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International Journal of Molecular Imaging
Volume 2012 (2012), Article ID 165080, 12 pages
http://dx.doi.org/10.1155/2012/165080
Review Article

A Rationale for the Use of F18-FDG PET/CT in Fever and Inflammation of Unknown Origin

1Department of Nuclear Medicine, Medical Center Leeuwarden, 8901 BR Leeuwarden, The Netherlands
2Department of Nuclear Medicine, Academic Medical Center, University of Amsterdam, The Netherlands

Received 6 October 2012; Revised 2 November 2012; Accepted 5 November 2012

Academic Editor: Laszlo Galuska

Copyright © 2012 H. Balink et al. This is an open access article distributed under the Creative Commons Attribution License, which permits unrestricted use, distribution, and reproduction in any medium, provided the original work is properly cited.

Abstract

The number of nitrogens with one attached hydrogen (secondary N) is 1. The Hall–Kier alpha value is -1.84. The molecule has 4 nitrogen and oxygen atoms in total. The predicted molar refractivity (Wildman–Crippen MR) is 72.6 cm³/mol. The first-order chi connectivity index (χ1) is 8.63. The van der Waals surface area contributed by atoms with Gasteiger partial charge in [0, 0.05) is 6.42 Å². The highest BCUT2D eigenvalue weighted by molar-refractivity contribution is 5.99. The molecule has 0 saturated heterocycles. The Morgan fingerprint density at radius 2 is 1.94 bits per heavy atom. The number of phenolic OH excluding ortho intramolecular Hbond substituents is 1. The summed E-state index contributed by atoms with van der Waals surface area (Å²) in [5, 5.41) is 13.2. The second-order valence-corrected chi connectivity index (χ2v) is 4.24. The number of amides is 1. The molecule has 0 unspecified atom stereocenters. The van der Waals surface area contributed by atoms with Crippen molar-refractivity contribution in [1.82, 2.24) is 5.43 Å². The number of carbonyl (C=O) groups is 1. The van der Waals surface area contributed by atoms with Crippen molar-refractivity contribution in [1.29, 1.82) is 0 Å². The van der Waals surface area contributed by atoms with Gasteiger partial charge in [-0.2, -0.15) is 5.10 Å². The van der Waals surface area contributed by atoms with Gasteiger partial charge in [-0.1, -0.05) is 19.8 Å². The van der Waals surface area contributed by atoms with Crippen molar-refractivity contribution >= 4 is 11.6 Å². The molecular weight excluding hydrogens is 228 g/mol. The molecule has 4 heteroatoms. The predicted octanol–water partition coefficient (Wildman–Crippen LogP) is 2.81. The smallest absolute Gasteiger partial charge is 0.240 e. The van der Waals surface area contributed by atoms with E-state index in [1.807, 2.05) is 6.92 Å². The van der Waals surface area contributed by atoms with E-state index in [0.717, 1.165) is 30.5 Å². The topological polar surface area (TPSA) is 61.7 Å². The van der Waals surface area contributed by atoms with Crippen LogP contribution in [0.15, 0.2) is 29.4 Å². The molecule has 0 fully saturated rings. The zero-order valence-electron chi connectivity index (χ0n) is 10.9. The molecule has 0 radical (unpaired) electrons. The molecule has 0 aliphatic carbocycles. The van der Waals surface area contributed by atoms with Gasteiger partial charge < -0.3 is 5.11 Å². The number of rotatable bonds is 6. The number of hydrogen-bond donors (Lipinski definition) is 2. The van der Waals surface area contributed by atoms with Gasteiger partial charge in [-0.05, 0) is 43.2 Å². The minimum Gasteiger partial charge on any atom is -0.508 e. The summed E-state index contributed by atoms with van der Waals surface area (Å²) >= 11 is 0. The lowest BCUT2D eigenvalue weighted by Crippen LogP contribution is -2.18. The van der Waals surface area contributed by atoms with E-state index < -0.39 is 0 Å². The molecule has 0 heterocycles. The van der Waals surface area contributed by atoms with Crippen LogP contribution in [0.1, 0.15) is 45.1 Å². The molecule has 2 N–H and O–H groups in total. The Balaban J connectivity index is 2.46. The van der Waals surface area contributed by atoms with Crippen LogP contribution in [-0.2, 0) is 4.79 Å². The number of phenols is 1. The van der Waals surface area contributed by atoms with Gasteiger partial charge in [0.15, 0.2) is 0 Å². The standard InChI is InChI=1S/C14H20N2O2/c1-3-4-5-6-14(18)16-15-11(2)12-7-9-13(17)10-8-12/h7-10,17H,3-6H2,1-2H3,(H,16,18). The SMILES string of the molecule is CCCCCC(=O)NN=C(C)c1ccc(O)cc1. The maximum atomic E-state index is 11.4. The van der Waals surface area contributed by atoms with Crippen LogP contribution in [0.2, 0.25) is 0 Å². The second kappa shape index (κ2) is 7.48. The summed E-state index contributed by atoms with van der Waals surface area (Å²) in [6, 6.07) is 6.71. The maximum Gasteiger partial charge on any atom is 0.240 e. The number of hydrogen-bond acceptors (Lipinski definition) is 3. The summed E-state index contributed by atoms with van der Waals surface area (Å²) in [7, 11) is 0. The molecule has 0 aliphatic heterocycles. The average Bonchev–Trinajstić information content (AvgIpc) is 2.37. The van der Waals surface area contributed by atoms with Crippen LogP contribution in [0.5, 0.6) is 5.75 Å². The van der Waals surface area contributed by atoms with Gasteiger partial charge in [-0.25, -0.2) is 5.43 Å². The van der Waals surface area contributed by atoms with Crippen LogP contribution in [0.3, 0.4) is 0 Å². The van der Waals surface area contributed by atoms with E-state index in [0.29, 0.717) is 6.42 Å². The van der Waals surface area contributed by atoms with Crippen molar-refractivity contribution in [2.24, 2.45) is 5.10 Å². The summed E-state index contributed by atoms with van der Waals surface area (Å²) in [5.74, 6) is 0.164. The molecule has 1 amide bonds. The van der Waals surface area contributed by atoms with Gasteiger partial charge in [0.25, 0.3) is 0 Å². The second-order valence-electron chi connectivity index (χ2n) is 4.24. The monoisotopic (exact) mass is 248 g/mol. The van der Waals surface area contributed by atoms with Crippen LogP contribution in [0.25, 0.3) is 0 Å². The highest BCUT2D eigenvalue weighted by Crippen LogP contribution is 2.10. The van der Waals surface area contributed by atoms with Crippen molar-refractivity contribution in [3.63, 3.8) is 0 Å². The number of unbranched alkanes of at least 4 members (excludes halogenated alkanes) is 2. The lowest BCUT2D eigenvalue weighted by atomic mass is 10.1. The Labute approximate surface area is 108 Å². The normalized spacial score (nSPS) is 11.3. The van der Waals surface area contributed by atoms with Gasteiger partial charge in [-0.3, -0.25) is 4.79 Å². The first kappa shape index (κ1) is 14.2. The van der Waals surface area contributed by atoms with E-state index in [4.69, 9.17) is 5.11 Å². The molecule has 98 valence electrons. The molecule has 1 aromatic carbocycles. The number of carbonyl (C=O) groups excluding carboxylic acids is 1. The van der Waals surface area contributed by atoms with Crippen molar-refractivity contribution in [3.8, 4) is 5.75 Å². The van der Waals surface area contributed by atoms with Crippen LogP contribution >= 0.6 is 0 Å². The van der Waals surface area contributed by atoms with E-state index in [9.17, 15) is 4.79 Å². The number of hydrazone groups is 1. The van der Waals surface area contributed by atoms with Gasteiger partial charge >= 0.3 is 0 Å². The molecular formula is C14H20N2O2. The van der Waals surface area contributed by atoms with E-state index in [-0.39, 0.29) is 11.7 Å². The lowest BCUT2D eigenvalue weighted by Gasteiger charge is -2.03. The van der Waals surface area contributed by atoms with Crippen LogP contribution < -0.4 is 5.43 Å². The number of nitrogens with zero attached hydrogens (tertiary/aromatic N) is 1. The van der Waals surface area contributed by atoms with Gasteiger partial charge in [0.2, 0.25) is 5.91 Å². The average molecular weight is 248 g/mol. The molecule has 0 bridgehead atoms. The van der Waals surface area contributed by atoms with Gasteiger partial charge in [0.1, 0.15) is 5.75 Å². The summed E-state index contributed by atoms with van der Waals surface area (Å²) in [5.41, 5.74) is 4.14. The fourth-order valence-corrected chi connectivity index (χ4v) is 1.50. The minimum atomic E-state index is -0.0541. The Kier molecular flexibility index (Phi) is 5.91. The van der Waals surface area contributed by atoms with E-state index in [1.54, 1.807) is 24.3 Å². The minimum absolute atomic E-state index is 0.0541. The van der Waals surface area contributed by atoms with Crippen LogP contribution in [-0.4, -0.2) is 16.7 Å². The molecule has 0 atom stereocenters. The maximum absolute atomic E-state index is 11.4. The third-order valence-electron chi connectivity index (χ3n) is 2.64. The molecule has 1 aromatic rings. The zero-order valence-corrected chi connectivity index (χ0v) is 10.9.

This review focuses on the diagnostic value of hybrid F18-FDG Positron Emission Tomography/Computerized tomography (PET/CT) in fever of unknown origin (FUO) and inflammation of unknown origin (IUO). Due to the wide range of possible causes both FUO and IUO remain a clinical challenge for both patients and physicians. In addition, the aetiology of IUO shows the same variation in diseases as the FUO spectrum and probably requires the same diagnostic approach as FUO. There are numerous historically used diagnostic approaches incorporating invasive and non-invasive, and imaging techniques, all with relative high specificity but limited sensitivity. This hampers the generalization of these diagnostic approaches. However, recently published reports show that F18-FDG PET/CT in FUO and IUO has a high sensitivity and a relative non-specificity for malignancy, infection and inflammation. This makes F18-FDG PET/CT an ideal diagnostic tool to start the diagnostic process and to guide subsequent focused diagnostic approaches with higher specificity. In addition, F18-FDG PET/CT has a relative high negative predictive value. Therefore F18 FDG PET/CT should be incorporated in the routine diagnostic work-up of patients with FUO and IUO, preferably at an early stage in the diagnostic process.